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  Linux System Getting Started Tutorial: permission to permanently modify the USB device in Linux
     
  Add Date : 2017-01-08      
         
       
         
  Question: When I try to run a USB GPS receiver in Linux, I encountered the following errors from gpsd.

gpsd [377]: gpsd: ERROR: read-only device open failed: Permission denied
gpsd [377]: gpsd: ERROR: / dev / ttyUSB0: device activation failed.
gpsd [377]: gpsd: ERROR: device open failed: Permission denied - retrying read-only
Looks gpsd not have permission to access the USB device (/ dev / ttyUSB0). How do I permanently change its permissions on Linux?

When you read or write to a USB device in the running process, the user process / group must have permission to do the job. Of course, you can use the chmod command to manually change the permissions for USB devices, but the permissions manually change is only temporary. USB device will be restored to its default permissions on the next restart.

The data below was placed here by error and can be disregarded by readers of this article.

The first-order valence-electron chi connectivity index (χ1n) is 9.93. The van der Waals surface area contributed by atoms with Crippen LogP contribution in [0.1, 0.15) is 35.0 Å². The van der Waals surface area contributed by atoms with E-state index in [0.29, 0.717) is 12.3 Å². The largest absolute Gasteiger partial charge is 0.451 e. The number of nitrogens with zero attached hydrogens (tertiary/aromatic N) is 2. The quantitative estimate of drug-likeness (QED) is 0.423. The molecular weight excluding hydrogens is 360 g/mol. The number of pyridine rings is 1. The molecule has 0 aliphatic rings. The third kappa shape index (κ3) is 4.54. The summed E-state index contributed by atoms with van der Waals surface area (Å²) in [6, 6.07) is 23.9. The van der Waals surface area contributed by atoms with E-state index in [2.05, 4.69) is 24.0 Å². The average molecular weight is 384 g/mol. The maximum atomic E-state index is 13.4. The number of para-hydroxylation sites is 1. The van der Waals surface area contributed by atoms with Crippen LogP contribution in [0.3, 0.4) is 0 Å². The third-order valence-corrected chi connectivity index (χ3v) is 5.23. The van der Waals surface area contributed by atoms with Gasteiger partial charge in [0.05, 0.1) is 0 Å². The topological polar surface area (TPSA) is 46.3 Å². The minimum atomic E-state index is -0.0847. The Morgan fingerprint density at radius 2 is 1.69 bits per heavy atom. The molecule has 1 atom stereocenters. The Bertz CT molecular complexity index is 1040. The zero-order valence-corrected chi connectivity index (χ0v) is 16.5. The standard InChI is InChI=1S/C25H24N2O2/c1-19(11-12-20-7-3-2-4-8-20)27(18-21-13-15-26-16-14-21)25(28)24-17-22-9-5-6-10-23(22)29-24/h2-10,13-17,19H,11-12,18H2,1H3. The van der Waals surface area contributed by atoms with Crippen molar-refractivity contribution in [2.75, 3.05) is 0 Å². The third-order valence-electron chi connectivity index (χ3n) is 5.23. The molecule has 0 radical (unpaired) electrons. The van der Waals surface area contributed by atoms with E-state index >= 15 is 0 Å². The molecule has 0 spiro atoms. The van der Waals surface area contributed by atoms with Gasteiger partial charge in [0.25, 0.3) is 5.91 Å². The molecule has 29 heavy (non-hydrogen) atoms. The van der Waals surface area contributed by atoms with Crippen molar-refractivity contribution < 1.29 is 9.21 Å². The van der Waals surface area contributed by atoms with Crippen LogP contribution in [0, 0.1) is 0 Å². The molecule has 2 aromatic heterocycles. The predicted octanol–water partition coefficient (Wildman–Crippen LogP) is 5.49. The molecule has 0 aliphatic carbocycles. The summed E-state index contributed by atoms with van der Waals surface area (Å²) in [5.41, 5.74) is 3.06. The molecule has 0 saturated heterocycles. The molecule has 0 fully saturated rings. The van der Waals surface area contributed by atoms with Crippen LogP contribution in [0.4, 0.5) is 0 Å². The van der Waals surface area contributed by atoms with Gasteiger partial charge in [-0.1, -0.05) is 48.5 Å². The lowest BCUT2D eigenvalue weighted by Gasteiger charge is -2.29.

As a permanent way, you can create a rule-based udev permission of USB, it can assign any privilege mode according to your choice. Here is how to do it.

First, you need to find out vendorID and productID USB devices. Use lsusb command.

$ Lsusb -vvv

lsusb output above, find your USB device, and find "idVendor" and "idProduct" field. In this case, our results are idVendor (0x067b) and idProduct (0x2303)

Create a new udev rule below.

$ Sudovi / etc / udev / rules.d / 50-myusb.rules
SUBSYSTEMS == "usb", ATTRS {idVendor} == "067b", ATTRS {idProduct} == "2303", GROUP = "users", MODE = "0666"
Be replaced with your own "idVendor" and "idProduct". MODE = "0666" represents the permissions for USB devices.

Now restart your computer and reload udev rules:

$ Sudo udevadm control --reload
Then verify permissions under USB devices.
     
         
       
         
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